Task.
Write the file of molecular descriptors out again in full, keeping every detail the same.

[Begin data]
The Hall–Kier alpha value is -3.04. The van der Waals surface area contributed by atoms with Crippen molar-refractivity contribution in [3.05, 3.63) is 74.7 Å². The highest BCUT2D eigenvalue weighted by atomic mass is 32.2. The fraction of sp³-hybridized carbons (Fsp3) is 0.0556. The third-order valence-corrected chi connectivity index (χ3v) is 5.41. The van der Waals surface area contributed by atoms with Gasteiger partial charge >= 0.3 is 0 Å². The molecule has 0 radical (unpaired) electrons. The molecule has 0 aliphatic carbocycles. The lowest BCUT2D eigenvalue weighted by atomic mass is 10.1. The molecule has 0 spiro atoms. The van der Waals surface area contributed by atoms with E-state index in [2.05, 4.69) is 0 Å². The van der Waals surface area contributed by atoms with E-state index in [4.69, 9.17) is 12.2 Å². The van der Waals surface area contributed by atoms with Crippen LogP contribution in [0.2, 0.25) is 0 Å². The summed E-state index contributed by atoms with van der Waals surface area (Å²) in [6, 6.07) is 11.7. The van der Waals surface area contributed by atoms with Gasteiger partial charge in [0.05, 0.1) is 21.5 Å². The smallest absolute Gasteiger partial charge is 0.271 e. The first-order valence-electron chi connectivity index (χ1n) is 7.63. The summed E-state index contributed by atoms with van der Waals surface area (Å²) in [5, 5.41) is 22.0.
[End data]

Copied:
The Hall–Kier alpha value is -3.04. The van der Waals surface area contributed by atoms with Crippen molar-refractivity contribution in [3.05, 3.63) is 74.7 Å². The highest BCUT2D eigenvalue weighted by atomic mass is 32.2. The fraction of sp³-hybridized carbons (Fsp3) is 0.0556. The third-order valence-corrected chi connectivity index (χ3v) is 5.41. The van der Waals surface area contributed by atoms with Gasteiger partial charge >= 0.3 is 0 Å². The molecule has 0 radical (unpaired) electrons. The molecule has 0 aliphatic carbocycles. The lowest BCUT2D eigenvalue weighted by atomic mass is 10.1. The molecule has 0 spiro atoms. The van der Waals surface area contributed by atoms with E-state index in [2.05, 4.69) is 0 Å². The van der Waals surface area contributed by atoms with E-state index in [4.69, 9.17) is 12.2 Å². The van der Waals surface area contributed by atoms with Crippen LogP contribution in [0.2, 0.25) is 0 Å². The summed E-state index contributed by atoms with van der Waals surface area (Å²) in [6, 6.07) is 11.7. The van der Waals surface area contributed by atoms with Gasteiger partial charge in [0.05, 0.1) is 21.5 Å². The smallest absolute Gasteiger partial charge is 0.271 e. The first-order valence-electron chi connectivity index (χ1n) is 7.63. The summed E-state index contributed by atoms with van der Waals surface area (Å²) in [5, 5.41) is 22.0.